Quiet the Noise (Listen to the Data)
Below you will find a temperature reading on the market and the risk level on the field.
Relative Strength Line Up of the Asset Classes:
Q3 2015 Activity:
- Cash moved UP into the #3 spot
- International Equity moved DOWN from #2 to #5 over the course of the quarter (a move this large is rare in such a short period). ALL PORTFOLIOS are VOID International Equities.
- #1 Asset Class: Domestic Equities
- #2 Asset Class: Bonds/Fixed Income
- Market Status: BULL
- NYSE Bullish Percent (NYSE BP): DEFENSE @ 26% (below 30% represents low equity risk) down from 51.74% on 7/1/2015. OF NOTE: as of this writing, 10/7/2015, the NYSE BP REVERSED, TODAY, BACK to OFFENSE, at 32%.
Much can be said about the above lineup. Simply put, with only one equity asset class in the top 2 positions, and with more “risk-off” assets moving up the asset scale — Cash, Bonds and Currencies firmly dethroning International Equities (now in the #5 of 6 spots) — we find ourselves in a semi-defensive posture, with our 100% equity clients, for example, invested in bonds and cash, and our typical bond clients holding a higher percentage of bonds and cash than usual.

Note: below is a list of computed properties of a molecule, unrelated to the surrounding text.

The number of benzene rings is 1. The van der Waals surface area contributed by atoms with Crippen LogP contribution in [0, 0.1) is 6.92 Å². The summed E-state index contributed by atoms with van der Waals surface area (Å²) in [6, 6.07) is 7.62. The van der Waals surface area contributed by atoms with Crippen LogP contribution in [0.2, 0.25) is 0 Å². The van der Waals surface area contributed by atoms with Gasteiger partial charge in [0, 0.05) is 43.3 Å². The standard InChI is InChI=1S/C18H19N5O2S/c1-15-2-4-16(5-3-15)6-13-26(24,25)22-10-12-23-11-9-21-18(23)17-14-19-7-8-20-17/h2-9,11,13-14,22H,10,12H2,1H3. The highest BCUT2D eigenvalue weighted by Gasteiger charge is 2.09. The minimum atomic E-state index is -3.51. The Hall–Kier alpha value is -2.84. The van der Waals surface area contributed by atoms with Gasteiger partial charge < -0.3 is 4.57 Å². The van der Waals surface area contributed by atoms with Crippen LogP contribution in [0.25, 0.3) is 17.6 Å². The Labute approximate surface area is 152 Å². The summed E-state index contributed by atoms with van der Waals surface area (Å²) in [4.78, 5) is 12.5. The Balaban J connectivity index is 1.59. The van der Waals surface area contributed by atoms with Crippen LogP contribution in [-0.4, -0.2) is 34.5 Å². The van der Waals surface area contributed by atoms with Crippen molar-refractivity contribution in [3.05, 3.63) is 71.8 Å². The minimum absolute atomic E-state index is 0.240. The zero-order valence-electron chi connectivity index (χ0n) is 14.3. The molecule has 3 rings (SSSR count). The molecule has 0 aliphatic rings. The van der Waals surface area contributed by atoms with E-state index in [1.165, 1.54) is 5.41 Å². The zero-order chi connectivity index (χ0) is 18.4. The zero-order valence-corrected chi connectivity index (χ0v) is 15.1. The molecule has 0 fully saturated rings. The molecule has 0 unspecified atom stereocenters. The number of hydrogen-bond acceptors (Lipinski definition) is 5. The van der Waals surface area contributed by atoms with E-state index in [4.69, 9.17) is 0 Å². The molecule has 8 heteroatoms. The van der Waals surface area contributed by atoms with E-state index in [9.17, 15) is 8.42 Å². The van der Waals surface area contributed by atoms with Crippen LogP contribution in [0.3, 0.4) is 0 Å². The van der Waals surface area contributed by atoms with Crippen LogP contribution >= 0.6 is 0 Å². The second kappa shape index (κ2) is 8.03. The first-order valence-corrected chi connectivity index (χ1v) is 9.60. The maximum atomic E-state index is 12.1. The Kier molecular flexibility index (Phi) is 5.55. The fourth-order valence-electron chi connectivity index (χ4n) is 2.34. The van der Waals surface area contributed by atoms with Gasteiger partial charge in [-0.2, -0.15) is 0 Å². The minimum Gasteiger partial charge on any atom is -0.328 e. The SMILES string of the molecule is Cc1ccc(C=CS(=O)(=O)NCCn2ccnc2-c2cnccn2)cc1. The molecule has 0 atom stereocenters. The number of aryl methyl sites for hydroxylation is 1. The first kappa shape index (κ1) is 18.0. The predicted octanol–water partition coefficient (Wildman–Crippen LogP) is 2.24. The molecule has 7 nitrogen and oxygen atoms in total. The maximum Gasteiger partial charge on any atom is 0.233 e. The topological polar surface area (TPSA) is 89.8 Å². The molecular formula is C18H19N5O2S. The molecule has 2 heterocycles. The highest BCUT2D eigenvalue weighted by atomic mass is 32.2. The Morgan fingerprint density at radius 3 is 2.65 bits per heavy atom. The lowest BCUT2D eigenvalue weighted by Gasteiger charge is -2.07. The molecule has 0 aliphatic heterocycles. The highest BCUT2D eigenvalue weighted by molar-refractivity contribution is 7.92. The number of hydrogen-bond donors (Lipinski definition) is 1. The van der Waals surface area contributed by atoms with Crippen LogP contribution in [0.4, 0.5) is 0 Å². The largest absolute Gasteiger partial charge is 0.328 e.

Yet, as long as Domestic Equities remain in the #1 or #2 spot, we are primed to “make hay while the sun shines.” Clearly a shift to risk-off assets has occurred. If we wake up and find ourselves with NO equity asset classes in the top 2 spots, there will be no “hay making.” All portfolios, for the most part, will be in bonds, cash and whatever occupies the #1 and #2 spots — which ultimately means single-digit growth returns.
Until then, we will remain invested in Domestic Equities and feel confident about old and new positions given the low risk level on the field–26% on the NYSE BP is, statiscally, very low risk (22 occurences since 1952), happening, on average, about every 4 years (see commentary below for elaboration).
The last time we saw levels this low on the NYSE BP was 2011 and the indicator rallied from 18% to 62% in 4 months coupled with a move in the equity markets of approximately 12-14%. The inevitable reversal in the NYSE BP to OFFENSE, occurred TODAY, at 32% and with it will bring greener pastures ahead for portfolio returns.
2015 YTD Market Stats:
As you can see below, the only positive mover YTD is the 30-Year Treasury yield, which has gained a mere 4.77% while all other indices are negative YTD.
YTD Performance: 12/31/2014-9/30/2015
The returns for indexes, ETFs, futures, and stocks do not reflect dividends and are based on the last sale for the date requested. Returns for mutual funds do account for distributions. Performance data does not include all transaction costs. Past performance is not indicative of future results. Potential for profits is accompanied by possibility of loss.
Q3 2015 in review and the bottom line: